President Obama bans law enforcement from using some military equipment


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File photo: Alachua County sheriff’s deputies conduct a traffic stop in a BearCat.

[Last updated on May 18, 2015, at 5:11 p.m.]

Washington – The Obama administration announced Monday it will ban federal transfers of certain types of military-style gear to local law enforcement agencies.

The decision is in response to a spate of incidents that has frayed trust in communities across the country, and after a White House working group made the recommendations.


According to a White House press release, the banned items would include tracked armored vehicles, bayonets, grenade launchers, ammunition of .50-caliber or higher, and some types of camouflage uniforms.  Equipment such as tactical vehicles, explosives, and riot equipment, would only be transferred if law enforcement agencies adopt “robust and specific written policies and protocols” covering not just the use of the federal equipment, but their policing practices in general.

Any agency that violates the rules faces being barred from future equipment purchases for at least 60 days and, in some cases, be referred to the Justice Department for a civil rights investigation.

Agencies would also be required to provide additional certification and assurances that prove the gear would not be used in an irresponsible manner.

Officials said that the ban on prohibited items would take effect immediately. However, the restrictions on other gear would be phased in so that law enforcement agencies can be briefed about the new requirements.

According to the White House, citizens “have voiced concerns about what has been described as the ‘militarization’ of law enforcement due to the types of equipment” that is deployed.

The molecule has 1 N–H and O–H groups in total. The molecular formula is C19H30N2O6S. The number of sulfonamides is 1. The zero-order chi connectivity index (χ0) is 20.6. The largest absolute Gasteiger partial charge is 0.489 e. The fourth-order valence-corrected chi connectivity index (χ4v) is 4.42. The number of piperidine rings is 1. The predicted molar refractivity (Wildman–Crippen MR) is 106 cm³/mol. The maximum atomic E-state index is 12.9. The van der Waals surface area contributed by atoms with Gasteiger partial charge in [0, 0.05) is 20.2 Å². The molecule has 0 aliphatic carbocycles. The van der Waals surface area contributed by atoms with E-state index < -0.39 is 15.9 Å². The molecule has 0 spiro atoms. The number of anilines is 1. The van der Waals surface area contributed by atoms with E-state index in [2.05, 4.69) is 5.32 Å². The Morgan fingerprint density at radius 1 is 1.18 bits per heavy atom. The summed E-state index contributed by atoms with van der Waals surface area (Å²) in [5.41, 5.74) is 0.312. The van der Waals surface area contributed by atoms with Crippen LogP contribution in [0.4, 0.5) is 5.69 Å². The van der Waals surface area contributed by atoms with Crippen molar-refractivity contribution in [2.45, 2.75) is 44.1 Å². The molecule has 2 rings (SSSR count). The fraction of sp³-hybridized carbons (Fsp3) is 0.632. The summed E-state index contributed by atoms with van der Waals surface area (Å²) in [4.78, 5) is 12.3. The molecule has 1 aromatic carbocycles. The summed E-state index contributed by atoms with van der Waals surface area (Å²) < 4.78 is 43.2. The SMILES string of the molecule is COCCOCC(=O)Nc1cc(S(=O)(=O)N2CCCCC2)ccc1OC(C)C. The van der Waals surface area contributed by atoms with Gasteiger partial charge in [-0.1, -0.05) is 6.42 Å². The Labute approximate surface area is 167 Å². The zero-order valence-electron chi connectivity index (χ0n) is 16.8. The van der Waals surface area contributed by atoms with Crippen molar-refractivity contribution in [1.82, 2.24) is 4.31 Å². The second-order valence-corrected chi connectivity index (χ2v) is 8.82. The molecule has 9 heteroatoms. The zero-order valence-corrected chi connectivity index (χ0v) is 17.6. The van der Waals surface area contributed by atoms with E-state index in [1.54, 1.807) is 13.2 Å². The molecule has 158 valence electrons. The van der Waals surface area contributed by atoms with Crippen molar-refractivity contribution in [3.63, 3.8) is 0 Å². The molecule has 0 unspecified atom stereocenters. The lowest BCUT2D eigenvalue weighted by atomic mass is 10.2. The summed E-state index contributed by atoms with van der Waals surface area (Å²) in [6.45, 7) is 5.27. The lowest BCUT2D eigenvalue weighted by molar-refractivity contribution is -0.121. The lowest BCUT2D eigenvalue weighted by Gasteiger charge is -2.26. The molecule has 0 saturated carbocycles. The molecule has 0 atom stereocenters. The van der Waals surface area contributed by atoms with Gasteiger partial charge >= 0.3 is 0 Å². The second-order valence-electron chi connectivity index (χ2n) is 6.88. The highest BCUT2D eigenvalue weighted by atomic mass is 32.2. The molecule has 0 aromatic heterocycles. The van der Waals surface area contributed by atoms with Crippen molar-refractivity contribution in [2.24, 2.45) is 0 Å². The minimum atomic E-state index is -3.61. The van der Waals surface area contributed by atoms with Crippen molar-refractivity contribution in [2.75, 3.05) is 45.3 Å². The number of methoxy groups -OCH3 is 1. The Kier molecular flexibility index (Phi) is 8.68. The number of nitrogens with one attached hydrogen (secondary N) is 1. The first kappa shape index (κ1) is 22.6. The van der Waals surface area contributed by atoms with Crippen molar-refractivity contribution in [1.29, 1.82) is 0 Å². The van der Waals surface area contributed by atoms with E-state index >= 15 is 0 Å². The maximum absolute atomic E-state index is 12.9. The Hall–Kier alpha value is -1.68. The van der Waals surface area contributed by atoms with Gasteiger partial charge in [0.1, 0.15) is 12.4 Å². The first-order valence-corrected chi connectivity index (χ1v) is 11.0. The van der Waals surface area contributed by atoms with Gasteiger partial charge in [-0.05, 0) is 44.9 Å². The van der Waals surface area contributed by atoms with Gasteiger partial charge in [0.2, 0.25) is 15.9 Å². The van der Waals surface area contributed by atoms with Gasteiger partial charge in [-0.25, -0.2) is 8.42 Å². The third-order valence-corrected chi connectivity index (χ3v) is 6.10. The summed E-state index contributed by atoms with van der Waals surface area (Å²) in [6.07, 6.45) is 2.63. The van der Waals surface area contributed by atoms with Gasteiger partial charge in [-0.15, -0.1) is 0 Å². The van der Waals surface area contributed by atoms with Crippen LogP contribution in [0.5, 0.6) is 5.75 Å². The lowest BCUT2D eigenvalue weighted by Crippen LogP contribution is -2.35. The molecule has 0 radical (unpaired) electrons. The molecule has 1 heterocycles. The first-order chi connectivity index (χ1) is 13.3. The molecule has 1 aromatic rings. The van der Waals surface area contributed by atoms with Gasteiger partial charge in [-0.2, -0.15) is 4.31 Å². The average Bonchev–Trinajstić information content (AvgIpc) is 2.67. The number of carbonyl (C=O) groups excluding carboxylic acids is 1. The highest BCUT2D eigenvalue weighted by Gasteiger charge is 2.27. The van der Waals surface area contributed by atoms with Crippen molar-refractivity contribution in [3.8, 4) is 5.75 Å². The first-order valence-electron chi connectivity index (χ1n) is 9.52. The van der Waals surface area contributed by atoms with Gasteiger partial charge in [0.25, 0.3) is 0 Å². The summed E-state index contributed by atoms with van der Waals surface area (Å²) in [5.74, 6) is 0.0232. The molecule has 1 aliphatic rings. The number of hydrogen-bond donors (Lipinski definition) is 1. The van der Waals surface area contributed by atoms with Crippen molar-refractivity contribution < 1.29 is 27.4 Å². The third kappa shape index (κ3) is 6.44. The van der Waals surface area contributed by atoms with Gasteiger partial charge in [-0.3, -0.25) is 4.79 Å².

A White House spokesperson said that the administration will also spend about $75 million over the next three years to buy about 50,000 body cameras that will be worn by law enforcement.

“The idea is to make sure we strike the right balance of providing equipment that is appropriate and important, while at the same time put standards in place that give a clear reason for the transfer of that equipment, with clear training and safety provisions in place,” White House Director of Domestic Policy, Cecilia Muñoz said.

One of the ways police departments have armed themselves in recent years is through the Defense Department’s excess property program, known as the 1033 Program.  That program has transferred more than $4.3 billion in equipment since its inception in 1997. In 2013, [it] gave nearly half a billion dollars worth of military equipment to local law enforcement agencies, according to the program’s web site.

The White House also highlighted one policy by the University of Texas System police that prohibits the use of military vehicles in response to “exercises of the First Amendment right to free speech” or as a part of “any public demonstration or display of police resources.”

The White House working group said they made the recommendations because there is a substantial risk of law enforcement agencies misusing or overusing the military items.

Ocala Post reached out to the Marion County Sheriff’s Office and asked about the agency’s position on the ban.

MCSO released the following statement via e-mail: